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Movie Review – Moxie

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Moxie is a young adult, coming of age, anarchist, feminist romantic comedy. See the problem? Moxie is a well meaning and enjoyable flick that fails to live up to its potential because of the lack of its focus. The movie can not quite decide what it wants to be, though the clear thematic focus of the movie is feminist. Probably Amy Poehler wanted to create a brand of inclusive feminism that credits the good guys. It diffuses the core focus of the movie, which should have been the coming of age of a shy girl to become a full fledged feminist. On the other hand, this very warm and inclusive nature of the movie that is so endearing and makes it an interesting watch.

Vivian is a shy, 16 year old girl who believes in staying out of trouble by keeping her head down. Surprising. Because her mom, played by Amy herself, is someone who cared mainly about smashing the patriarchy when she was sixteen. Vivian is frustrated by the male dominated school culture that humiliates girl students by ranking them in categories like “Most Bangable”. Vivian finds some zines about feminism and a song that is going to change her life. It is the iconic “Rebel Girl” sung by the feminist punk group Bikini Kill. (Plug alert : The other famous feminist punk group was The Raincoats – Remember Nethra Srinivasan’s Chhatris from Brothers Sen Gogh?). Vivian is inspired enough to start the feminist zine Moxie in the school that is going to change the equation between the boys and the girls of the school.

So far so good. But we then have characters like Seth – who forms a love interest for Vivian, Claudia – who is Vivian’s best buddy, and John, Vivian’s mom’s love interest. We have Vivian’s self doubt and coming of age cliches that dominate the narrative. The shy girls are more powerful trope is also recurrent. None of these are overdone though. The main narrative is about Vivian finding her voice and in the process giving voice to all the girls in the school. It is this main narrative that is very inspiring, very real and watchable. The character of Seth is lovely and most other characters come across as real, though a little stereotypical. The depiction of the school culture is also a little melodramatic and the solutions are typical movie-like solutions. The relationship between Vivian and her mom could have been the driving point of the movie. They are good in some scenes, but lack the chemistry in others, making the influence of her mom a little doubtful.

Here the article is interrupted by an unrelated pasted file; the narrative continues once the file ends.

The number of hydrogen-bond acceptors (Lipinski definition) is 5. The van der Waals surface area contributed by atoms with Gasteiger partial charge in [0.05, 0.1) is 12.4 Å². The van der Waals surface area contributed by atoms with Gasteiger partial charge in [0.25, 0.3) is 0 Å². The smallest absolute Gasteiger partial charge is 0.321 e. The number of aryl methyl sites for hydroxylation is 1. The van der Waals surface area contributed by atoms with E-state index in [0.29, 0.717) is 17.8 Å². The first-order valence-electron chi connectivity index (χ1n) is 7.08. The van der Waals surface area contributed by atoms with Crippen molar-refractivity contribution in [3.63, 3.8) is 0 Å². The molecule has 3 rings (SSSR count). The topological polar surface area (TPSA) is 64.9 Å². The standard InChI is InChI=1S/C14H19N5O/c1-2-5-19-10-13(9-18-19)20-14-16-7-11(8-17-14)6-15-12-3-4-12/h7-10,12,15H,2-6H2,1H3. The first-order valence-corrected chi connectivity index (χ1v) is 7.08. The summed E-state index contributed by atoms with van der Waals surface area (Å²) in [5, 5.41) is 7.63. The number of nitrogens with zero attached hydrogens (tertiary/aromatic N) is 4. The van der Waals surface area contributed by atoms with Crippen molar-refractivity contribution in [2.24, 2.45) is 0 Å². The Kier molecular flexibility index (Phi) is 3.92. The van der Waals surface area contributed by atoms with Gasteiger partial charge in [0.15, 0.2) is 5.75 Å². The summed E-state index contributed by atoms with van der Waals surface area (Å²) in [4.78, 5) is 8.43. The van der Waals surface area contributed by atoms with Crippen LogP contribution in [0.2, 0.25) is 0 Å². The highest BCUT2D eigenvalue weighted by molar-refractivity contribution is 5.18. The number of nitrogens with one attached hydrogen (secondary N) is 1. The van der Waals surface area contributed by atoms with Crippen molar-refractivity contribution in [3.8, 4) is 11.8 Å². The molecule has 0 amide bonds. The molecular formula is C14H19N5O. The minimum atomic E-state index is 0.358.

All in all, it is a very good movie if your intention is to have clean and good entertainment for a couple of hours and be educated about the Riot Girrl movement. If you bother about cinematic art – a.k.a. Scorsese – this may not be the movie for you. Teens would love the movie. Feminists may not. I loved it because I love any movie that tries to capture the timeless magic of punk rock. I hope more girls become interested in Kathleen Hanna and her music, not only Bikini Kill, but Le Tigre and The Julie Ruin. If you are interested in Kathleen Hanna, please do watch “The Punk Singer”, a fabulous biopic about an Riot Girrl icon.

I give the movie 3/5 for the magical coming of age moments, the depiction of the magic of friendship, the chemistry between Seth and Vivian, the art of the zines and the overall “Keep you head high” tone of the movie. I am a sucker for coming of age movies, because they can marry ideology and narrative in a way that sounds convincing, and from that perspective Moxie does not disappoint. I also love the theme of using music to find your voice – a.k.a. “Blinded By Light” – and Moxie lives up to that theme as well.

If your interest in girl punk is aroused by this movie, do listen to The Raincoats, L7, The Julie Ruin, Sleater Kinney, X – the band, Blondie, Siouxsie and the Banshees and X-Ray Spex, besides the iconic Bikini Kill the movie mentions.

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